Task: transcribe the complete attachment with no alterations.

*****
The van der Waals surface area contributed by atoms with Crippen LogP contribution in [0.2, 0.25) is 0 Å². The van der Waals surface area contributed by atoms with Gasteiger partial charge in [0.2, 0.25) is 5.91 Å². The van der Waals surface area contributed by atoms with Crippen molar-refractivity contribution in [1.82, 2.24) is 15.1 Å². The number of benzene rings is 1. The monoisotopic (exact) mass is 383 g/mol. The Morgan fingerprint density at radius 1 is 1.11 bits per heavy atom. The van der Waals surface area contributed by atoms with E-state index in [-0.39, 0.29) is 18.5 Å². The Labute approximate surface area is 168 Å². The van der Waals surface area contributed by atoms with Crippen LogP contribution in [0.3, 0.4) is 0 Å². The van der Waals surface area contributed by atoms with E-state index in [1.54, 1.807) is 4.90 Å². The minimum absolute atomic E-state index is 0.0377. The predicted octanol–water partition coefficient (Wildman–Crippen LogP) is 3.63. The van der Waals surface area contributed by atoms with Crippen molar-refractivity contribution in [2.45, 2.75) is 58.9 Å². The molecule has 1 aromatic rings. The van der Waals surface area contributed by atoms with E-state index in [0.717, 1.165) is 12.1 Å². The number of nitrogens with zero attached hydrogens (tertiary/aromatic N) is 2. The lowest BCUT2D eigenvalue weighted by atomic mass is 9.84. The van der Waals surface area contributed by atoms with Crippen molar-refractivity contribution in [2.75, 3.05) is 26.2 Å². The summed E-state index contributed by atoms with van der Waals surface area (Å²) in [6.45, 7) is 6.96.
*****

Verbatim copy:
The van der Waals surface area contributed by atoms with Crippen LogP contribution in [0.2, 0.25) is 0 Å². The van der Waals surface area contributed by atoms with Gasteiger partial charge in [0.2, 0.25) is 5.91 Å². The van der Waals surface area contributed by atoms with Crippen molar-refractivity contribution in [1.82, 2.24) is 15.1 Å². The number of benzene rings is 1. The monoisotopic (exact) mass is 383 g/mol. The Morgan fingerprint density at radius 1 is 1.11 bits per heavy atom. The van der Waals surface area contributed by atoms with E-state index in [-0.39, 0.29) is 18.5 Å². The Labute approximate surface area is 168 Å². The van der Waals surface area contributed by atoms with Crippen LogP contribution in [0.3, 0.4) is 0 Å². The van der Waals surface area contributed by atoms with E-state index in [1.54, 1.807) is 4.90 Å². The minimum absolute atomic E-state index is 0.0377. The predicted octanol–water partition coefficient (Wildman–Crippen LogP) is 3.63. The van der Waals surface area contributed by atoms with Crippen molar-refractivity contribution in [2.45, 2.75) is 58.9 Å². The molecule has 1 aromatic rings. The van der Waals surface area contributed by atoms with E-state index in [0.717, 1.165) is 12.1 Å². The number of nitrogens with zero attached hydrogens (tertiary/aromatic N) is 2. The lowest BCUT2D eigenvalue weighted by atomic mass is 9.84. The van der Waals surface area contributed by atoms with Crippen molar-refractivity contribution in [2.75, 3.05) is 26.2 Å². The summed E-state index contributed by atoms with van der Waals surface area (Å²) in [6.45, 7) is 6.96.